If you’ve been watching the news recently, you’ve probably heard a lot about ISIS attacks in the Middle East, and what the Western world is doing about it. 2016 presidential candidates debate constantly about the U.S.’s role in stopping the Islamic State, while President Obama is criticized for his lack of action. Yet these conversations lose sight of a larger issue at hand: the true victims of terrorism, the Syrian refugees.
Syria has been a country plagued with violence for years: a civil war between the al-Assad government and various united groups of rebels, ISIS capturing land for its own caliphate (a term for the Islamic State’s territory), as well as foreign superpowers like the US and Russia getting involved. People have been fleeing the country since 2011, but the rate of emigration has increased exponentially over the last few years. Looking at some quick figures, 4.5 million people have fled Syria, more than half of them children under the age of 18.
The majority of these refugees have relocated to nearby Middle Eastern countries, such as Jordan, Lebanon, and Turkey. Many refugees have made the 1,400 mile journey from Syria to Europe in search of a better life. The European Union offers asylum to refugees as long as they can demonstrate their lives were unsafe in their place of birth. In 2014, 137,947 refugees have applied for asylum, making a total of 689,365 applicants since 2011. Many European countries, such as Germany, Greece, and France, have committed to taking in more refugees in the coming years.
Many wonder if the U.S., a global superpower and historically a nation dedicated to helping those in need, is doing its fair share. About 1,500 Syrian refugees are living in America now, but President Obama has agreed to raise this number to 10,000 in the next couple of years. Of all the Syrian refugees, the U.S. shelters about 0.03% of them; Jordan, a country with a Gross Domestic Product about 500 times smaller than our country, has 15% of them.
Looking at those numbers, one might be inclined to believe that our nation’s commitment to justice and healing is sorely lacking. However, the United States has donated more funds to refugees than any other country, with a grand total of $4.5 billion. This figure comes from donations from dozens of organizations (such as Unicef, and World Vision, and Mercy Corps), the federal government’s fund (AKA tax dollars), as well as citizen fundraising. In some ways, cash inflow is exactly what the U.N. and Middle Eastern refugee camps need. Experts say keeping the Syrians close to their home of birth will lessen culture shock and allow Syria to be rebuilt once the violence fades.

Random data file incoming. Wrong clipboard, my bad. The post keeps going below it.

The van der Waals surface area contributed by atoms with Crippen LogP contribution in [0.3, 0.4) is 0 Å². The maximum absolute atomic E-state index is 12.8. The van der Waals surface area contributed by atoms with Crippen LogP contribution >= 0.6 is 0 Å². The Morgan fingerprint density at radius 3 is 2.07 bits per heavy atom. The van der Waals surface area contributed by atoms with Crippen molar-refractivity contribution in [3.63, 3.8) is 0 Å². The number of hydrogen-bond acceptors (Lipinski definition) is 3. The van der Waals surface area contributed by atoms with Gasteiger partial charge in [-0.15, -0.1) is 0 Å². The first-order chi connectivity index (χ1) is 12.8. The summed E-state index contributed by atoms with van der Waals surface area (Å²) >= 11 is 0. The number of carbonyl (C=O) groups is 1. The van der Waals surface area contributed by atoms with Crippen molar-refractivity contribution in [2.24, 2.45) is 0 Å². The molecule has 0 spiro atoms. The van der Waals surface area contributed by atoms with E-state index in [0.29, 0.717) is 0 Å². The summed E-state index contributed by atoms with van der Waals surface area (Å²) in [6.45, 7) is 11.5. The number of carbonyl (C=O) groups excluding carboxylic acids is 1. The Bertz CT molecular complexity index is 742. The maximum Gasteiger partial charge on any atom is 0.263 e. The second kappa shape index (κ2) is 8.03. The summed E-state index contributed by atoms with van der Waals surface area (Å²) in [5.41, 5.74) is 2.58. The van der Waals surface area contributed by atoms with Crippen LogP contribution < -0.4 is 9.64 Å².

When debating the pros and cons of letting refugees come to America, it’s important to understand how incredibly difficult it is to become a U.S. citizen, especially for high-profile immigrants like the few Syrians who are being accepted into the country. The screening process for applicants is brutally comprehensive, ensuring that only the most desperate and qualified refugees will be able to enter. While many Americans fear the incoming refugees to be terrorists, criminals, or otherwise dangerous, recent data from Turkey proves that these arguments are unfounded in truth.
The country of Turkey, located directly above Syria, hosts almost 2 million Syrian refugees, and has reported that only 0.43% of Syrian refugees were involved in crimes in 2014. This figure includes not only when Syrians committed the crime, but also if they were the victim. Of this tiny percentage of crimes, about 61% of them were for forging documentation, a non-violent crime. This shows that refugees are not looking to create problems or hurt our country. They are scared families looking for a new way of life.
The United States certainly has it’s own share of problems, but now is not the time to take a backseat in this crisis. Our country can do more, and so can you. Visit www.worldvision.org to find out how you and your family can donate, or simply stay informed. The most important thing we can do at this point is to continue to fight for the refugee’s rights, and remember that fear is never the answer. If we put ourselves into the shoes of a mother, father or child in the midst of a broken country, it’s easy to see that we would want the same thing that everyone wants: happiness, health, and the freedom that America has to offer.